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Quad9 and DNS Flag Day

Some of you may have seen announcements of Quad9’s participation in the industry-wide “DNS Flag Day” event, slated for February 1, 2019.

By participating in the Flag Day, we are confirming that our recursive resolvers will no longer try an exhaustive set of different ways to test a remote authoritative server to see if it has problems with EDNS (RFC2671 and RFC6891). EDNS is an extension to DNS that has been around for almost 20 years – this is not a new or surprising change to the standards, but we’re now committing that we are holding remote servers to those IETF RFC basic responses. Making sure that servers can support EDNS is future-proofing the DNS system, as more and more critical services utilize DNS, such as DNSSEC. Remote servers need to comply with a bare minimum of standards to remain inter-operational and cooperative with other systems that wish to communicate.

Servers that do not respond at all to EDNS-compliant DNS messages will be marked as non-operational and no further attempts to send the request will be made. If the remote authoritative server does not support EDNS responses, then that’s fine, too – but it should reply back and respond with an equivalent message of “I don’t support EDNS” instead of just giving no answer at all, and our systems will communicate using non-EDNS methods and the request will be completed normally. This Flag Day change is actually much less aggressive than it could have been – it’s only saying that we require a response that is standards-compliant, and no response at all is treated the same way as a network failure. More details can be found on the DNS Flag Day site – https://www.dnsflagday.net/

What does this mean to me? What will break?

Chances are very good that this will not cause any interruption in any of your normal Internet activity if you’re a user of Quad9’s recursive resolution services. The number of older or non-compliant DNS servers is small, and the number of domains that will stop working is similarly a tiny percentage of active domains.

As of this writing (February 1) there are 761 domains in the Alexa top 1 million that have a good chance of failing as a result of the Flag Day changes that we will be implementing. Those 761 zones represent just 0.07% of the domains – less than 1 out of 14000. This is just a statistical sample of the most popular domains, but the percentages are a reasonable place to start with estimating. Here is compliance list put together by ISC (Internet Systems Consortium) that is updated regularly and automatically. If you have a domain name, you can check for compliance by your DNS operator https://dnsflagday.net/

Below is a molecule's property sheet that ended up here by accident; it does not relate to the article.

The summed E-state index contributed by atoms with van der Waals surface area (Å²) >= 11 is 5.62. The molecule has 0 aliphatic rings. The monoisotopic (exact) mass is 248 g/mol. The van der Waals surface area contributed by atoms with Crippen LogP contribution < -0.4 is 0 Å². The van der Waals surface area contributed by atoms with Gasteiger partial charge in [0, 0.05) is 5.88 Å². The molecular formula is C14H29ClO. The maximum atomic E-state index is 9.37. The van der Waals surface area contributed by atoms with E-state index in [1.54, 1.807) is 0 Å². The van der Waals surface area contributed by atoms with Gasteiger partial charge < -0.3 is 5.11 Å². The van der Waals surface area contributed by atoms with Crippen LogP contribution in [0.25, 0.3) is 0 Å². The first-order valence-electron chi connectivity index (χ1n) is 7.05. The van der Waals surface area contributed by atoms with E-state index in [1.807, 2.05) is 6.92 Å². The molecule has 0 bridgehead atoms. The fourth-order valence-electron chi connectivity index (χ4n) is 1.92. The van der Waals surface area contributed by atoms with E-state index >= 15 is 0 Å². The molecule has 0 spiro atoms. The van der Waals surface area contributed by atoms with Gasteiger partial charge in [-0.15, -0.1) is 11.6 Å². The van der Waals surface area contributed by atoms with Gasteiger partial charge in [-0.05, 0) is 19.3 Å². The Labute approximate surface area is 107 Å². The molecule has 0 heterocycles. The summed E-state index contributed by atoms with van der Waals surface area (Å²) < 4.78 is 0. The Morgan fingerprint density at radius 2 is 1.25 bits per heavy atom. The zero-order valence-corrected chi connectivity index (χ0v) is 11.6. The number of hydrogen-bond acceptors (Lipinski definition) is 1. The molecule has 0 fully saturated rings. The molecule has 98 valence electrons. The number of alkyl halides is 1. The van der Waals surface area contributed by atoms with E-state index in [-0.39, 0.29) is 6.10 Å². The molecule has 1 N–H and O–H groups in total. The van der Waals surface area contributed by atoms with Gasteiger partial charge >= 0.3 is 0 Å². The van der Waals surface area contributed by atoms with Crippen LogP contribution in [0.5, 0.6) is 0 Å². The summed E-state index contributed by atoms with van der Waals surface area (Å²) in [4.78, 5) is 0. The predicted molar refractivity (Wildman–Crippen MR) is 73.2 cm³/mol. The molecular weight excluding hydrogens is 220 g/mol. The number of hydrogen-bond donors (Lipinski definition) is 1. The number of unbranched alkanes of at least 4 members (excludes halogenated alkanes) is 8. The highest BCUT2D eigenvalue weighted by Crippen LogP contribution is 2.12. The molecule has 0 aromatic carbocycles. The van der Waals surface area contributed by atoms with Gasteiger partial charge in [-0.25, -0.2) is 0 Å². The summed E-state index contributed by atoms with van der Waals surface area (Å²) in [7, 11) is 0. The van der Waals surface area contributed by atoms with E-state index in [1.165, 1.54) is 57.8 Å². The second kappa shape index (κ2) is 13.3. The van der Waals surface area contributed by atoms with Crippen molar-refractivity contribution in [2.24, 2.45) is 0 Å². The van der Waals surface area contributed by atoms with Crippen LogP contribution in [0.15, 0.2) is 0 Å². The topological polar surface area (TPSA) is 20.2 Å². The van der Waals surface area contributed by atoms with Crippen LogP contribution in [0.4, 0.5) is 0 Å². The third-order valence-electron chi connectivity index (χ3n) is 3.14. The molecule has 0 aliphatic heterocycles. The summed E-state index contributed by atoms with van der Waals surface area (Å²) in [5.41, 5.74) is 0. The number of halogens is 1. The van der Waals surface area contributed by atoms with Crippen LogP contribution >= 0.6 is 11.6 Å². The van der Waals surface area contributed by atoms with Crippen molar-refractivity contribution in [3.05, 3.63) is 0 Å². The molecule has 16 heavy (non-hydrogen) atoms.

One of the core results of this Flag Day event is to help bring attention to those last operators who have not updated their code or systems to meet the standards that have existed for two decades. We hope and expect that the list of failing authoritative resolvers and domains will quickly drop to zero.

The whole Quad9 array will not cut over to this more strict interpretation on February 1 in one large conversion event. February 1 is the date that we’ve said that non-standards compliant DNS servers (and the domain names served by them) will no longer be subject to “work-around” code that falls outside the IETF standards for DNS. It’s the last day that we’re saying that efforts will be applied towards solving the problems that are introduced by these non-standards-compliant systems. The code deployments with workarounds removed will follow our standard deployment pipeline and appear in our locations as soon as it has been tested and proven out as with all our other major release updates.

What’s the point? Why even an announcement?

There are sets of standards that underpin all of the technology that makes the Internet a working network. Everyone agrees upon those standards, and that’s what allows for functionality between the tens of thousands of vendors who build interconnecting platforms and the millions of programs that rely on those common reference descriptions. There are dozens of different ways that it is possible not to follow a standard, and pushing the costs of bad standards or code onto everyone else cause the protocols and networks to grind to a halt.

For a very long time, the various DNS software authors and recursive DNS services operators have built-in workarounds for bad EDNS behavior, which can cause problems with local memory/CPU resources or code complexity. After long enough, workarounds have become ‘standard operating procedure’ and became buried under more layers of practices and code. Like a house built on a poor foundation, this eventually started to cause problems that were painful, and a decision to remove the workarounds became less effort than continuing to try to layer on repairs. Current workarounds have been in place for so long that a shift to better adherence to the RFCs deserved a very long pre-announcement phase and to give authoritative operators an opportunity for updates and repairs. Our goal is to cause as little interruption to services as possible while still pushing forward to make the network more stable in the long term. DNS Flag Day is the result of that process and decision, and we’re happy to see the simplification and improvement of the DNS ecosystem.

Questions?

If you have questions or concerns about the Quad9 DNS Flag Day participation, please send them to send us a request via our support form.

Thanks!

We want to thank everyone in the DNS community who have pushed for this effort, including our software partners at NLNet Labs and PowerDNS.